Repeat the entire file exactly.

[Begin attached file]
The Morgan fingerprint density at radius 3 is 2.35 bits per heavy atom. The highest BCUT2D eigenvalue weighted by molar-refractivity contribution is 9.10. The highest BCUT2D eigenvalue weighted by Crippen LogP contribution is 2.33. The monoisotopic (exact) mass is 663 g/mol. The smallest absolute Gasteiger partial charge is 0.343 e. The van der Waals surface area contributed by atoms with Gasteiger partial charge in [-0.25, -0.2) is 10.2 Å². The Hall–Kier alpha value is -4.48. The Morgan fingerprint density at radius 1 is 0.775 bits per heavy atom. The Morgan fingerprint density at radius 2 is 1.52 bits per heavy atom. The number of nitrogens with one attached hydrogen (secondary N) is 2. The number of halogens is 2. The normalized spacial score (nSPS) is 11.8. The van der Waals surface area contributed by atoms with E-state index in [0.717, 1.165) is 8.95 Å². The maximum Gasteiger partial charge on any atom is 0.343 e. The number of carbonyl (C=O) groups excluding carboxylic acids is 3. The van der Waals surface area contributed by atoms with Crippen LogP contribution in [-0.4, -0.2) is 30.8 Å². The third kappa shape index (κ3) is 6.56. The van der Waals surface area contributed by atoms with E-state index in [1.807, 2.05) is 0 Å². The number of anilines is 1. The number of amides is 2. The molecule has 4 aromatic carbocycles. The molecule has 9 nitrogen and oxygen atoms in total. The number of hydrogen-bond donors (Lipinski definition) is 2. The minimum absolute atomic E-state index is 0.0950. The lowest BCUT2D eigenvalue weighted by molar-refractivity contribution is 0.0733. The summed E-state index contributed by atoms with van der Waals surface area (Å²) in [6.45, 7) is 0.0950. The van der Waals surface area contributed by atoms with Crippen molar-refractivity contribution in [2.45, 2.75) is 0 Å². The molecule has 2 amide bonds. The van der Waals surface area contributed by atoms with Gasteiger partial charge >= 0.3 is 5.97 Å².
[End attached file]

The Morgan fingerprint density at radius 3 is 2.35 bits per heavy atom. The highest BCUT2D eigenvalue weighted by molar-refractivity contribution is 9.10. The highest BCUT2D eigenvalue weighted by Crippen LogP contribution is 2.33. The monoisotopic (exact) mass is 663 g/mol. The smallest absolute Gasteiger partial charge is 0.343 e. The van der Waals surface area contributed by atoms with Gasteiger partial charge in [-0.25, -0.2) is 10.2 Å². The Hall–Kier alpha value is -4.48. The Morgan fingerprint density at radius 1 is 0.775 bits per heavy atom. The Morgan fingerprint density at radius 2 is 1.52 bits per heavy atom. The number of nitrogens with one attached hydrogen (secondary N) is 2. The number of halogens is 2. The normalized spacial score (nSPS) is 11.8. The van der Waals surface area contributed by atoms with E-state index in [0.717, 1.165) is 8.95 Å². The maximum Gasteiger partial charge on any atom is 0.343 e. The number of carbonyl (C=O) groups excluding carboxylic acids is 3. The van der Waals surface area contributed by atoms with Crippen LogP contribution in [-0.4, -0.2) is 30.8 Å². The third kappa shape index (κ3) is 6.56. The van der Waals surface area contributed by atoms with E-state index in [1.807, 2.05) is 0 Å². The number of anilines is 1. The number of amides is 2. The molecule has 4 aromatic carbocycles. The molecule has 9 nitrogen and oxygen atoms in total. The number of hydrogen-bond donors (Lipinski definition) is 2. The minimum absolute atomic E-state index is 0.0950. The lowest BCUT2D eigenvalue weighted by molar-refractivity contribution is 0.0733. The summed E-state index contributed by atoms with van der Waals surface area (Å²) in [6.45, 7) is 0.0950. The van der Waals surface area contributed by atoms with Crippen molar-refractivity contribution in [2.45, 2.75) is 0 Å². The molecule has 2 amide bonds. The van der Waals surface area contributed by atoms with Gasteiger partial charge >= 0.3 is 5.97 Å².